FIGS. 4 and 5 illustrate the results of the next steps in the process.
Using a lathe, the existing gasket seal surface 12 is machined off and the entire alignment ring 14 is cut off at the same time. All wear, pitting and erosion indications are thereby removed. In one procedure, approximately 0.02 inch of material is removed from the gasket seal surface 12. The gasket seal surface 12 is machined down to clean up any cracks, damage or corrosion pits. The face 17 of the seal bore 16 is machined down approximately 0.07 inch so that the area will be flat with the adjacent area. The seal bore diameter 36 is also cut out to enlarge the diameter from between 0.01 inch to approximately 0.3 inch.
The center housing 10 is thereafter visually inspected for cracks. This may be assisted by using a liquid penetrant such as a dye check aerosol spray. After application of the spray, the cracks become more visible.
The welding process may be performed in two steps. The center housing 10 is thereafter placed into an oven (not shown) or other heater and preheated to approximately 400° Fahrenheit as determined with a surface thermometer or temperature stick. While still warm (at least 350° F.), the center housing 10 is removed and a steel plug is installed in the bearing bore 44 to protect it from any high frequency or arc damage. The center housing 10 is then bolted onto a flat steel plate to prevent any warpage during the welding.
Thereafter, a first welding process is performed while the center housing remains at least 350° F. A welding machine using argon gas as a shield may be used. Buildup of weld material in excess of the original dimensions is accomplished by using 1/8 inch No. 4008 aluminum rods. The area in the seal bore and at the seal bore face 17 is built up and the area at the gasket seal surface 12 and alignment ring 14 is built up. The center housing 10 may then be removed from the flat plate.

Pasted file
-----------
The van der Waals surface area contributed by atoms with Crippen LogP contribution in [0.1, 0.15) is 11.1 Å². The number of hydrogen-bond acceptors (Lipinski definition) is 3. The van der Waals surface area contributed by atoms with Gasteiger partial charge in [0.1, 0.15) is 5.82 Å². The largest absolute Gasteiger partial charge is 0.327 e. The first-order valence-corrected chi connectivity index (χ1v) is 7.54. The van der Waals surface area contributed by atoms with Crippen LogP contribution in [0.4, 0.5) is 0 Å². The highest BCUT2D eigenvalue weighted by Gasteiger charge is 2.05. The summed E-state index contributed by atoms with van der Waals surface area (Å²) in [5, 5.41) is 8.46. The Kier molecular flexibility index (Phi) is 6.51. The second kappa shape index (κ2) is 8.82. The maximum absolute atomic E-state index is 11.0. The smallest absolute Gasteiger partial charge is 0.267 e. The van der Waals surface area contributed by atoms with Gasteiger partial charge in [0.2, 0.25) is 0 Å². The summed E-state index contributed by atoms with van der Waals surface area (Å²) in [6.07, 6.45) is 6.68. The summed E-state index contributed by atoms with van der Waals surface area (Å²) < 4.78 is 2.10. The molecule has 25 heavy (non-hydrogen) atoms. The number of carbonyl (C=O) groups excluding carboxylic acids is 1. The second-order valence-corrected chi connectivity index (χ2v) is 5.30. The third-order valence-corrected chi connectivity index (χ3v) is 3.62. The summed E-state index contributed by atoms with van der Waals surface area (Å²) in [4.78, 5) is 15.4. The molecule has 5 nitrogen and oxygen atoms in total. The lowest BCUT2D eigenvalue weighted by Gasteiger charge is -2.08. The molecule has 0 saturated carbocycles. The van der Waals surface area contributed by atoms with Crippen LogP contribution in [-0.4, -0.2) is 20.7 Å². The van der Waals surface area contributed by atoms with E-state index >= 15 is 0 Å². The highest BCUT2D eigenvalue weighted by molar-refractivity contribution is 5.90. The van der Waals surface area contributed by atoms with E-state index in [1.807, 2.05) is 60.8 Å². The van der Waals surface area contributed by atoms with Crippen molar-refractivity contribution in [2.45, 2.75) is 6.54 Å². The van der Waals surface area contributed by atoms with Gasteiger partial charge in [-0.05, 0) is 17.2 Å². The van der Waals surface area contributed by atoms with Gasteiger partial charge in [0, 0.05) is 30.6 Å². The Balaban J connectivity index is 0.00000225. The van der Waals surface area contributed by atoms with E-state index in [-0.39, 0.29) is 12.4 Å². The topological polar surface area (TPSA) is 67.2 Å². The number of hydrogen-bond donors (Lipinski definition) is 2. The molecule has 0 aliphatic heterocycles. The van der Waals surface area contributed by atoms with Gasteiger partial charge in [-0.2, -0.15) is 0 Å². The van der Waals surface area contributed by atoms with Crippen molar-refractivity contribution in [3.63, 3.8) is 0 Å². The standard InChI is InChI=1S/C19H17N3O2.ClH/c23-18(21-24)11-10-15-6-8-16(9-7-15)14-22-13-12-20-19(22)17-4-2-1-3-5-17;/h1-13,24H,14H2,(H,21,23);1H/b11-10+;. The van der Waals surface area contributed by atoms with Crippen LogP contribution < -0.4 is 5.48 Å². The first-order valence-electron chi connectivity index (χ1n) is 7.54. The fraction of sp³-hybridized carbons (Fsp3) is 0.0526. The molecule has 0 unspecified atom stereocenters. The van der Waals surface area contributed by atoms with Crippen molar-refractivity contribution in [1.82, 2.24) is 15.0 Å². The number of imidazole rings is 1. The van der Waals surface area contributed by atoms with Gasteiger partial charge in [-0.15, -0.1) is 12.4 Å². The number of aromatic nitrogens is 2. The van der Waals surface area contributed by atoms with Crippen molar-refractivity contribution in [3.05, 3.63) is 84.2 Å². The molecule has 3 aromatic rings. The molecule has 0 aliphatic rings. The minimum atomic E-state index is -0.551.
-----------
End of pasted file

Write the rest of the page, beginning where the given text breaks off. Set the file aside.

The broken or damaged flange and the lubricant port is thereafter repaired. The flange area is ground out with a hand-held grinder so that no cracked areas remain as seen at reference numeral 38. The threads 28 of the lubricant passage 30 are ground out to a wider diameter. As best seen in FIG. 5, a frusto-conical opening results. Any surface cracks in the housing are also subjected to the grinding process for removal.
Thereafter, those areas are built up with weld material in excess of the original and finished dimensions. FIGS. 6 and 7 show the result of the welding that has been performed on the center housing 10.
The entire seal bore 16 has been filled with weld material 40. The entire gasket seal surface and alignment ring area has been built up with weld material 42. Additionally, the flange area 38 is built up with weld material 46. Finally, the area which contained the threads 28 is filled with weld material.
After all welding is completed, the center housing 10 is baked in an industrial oven at approximately 400° Fahrenheit for four hours for stress relief. It is then removed from the oven and allowed to cool in ambient atmosphere until it reaches a maximum of 100° Fahrenheit.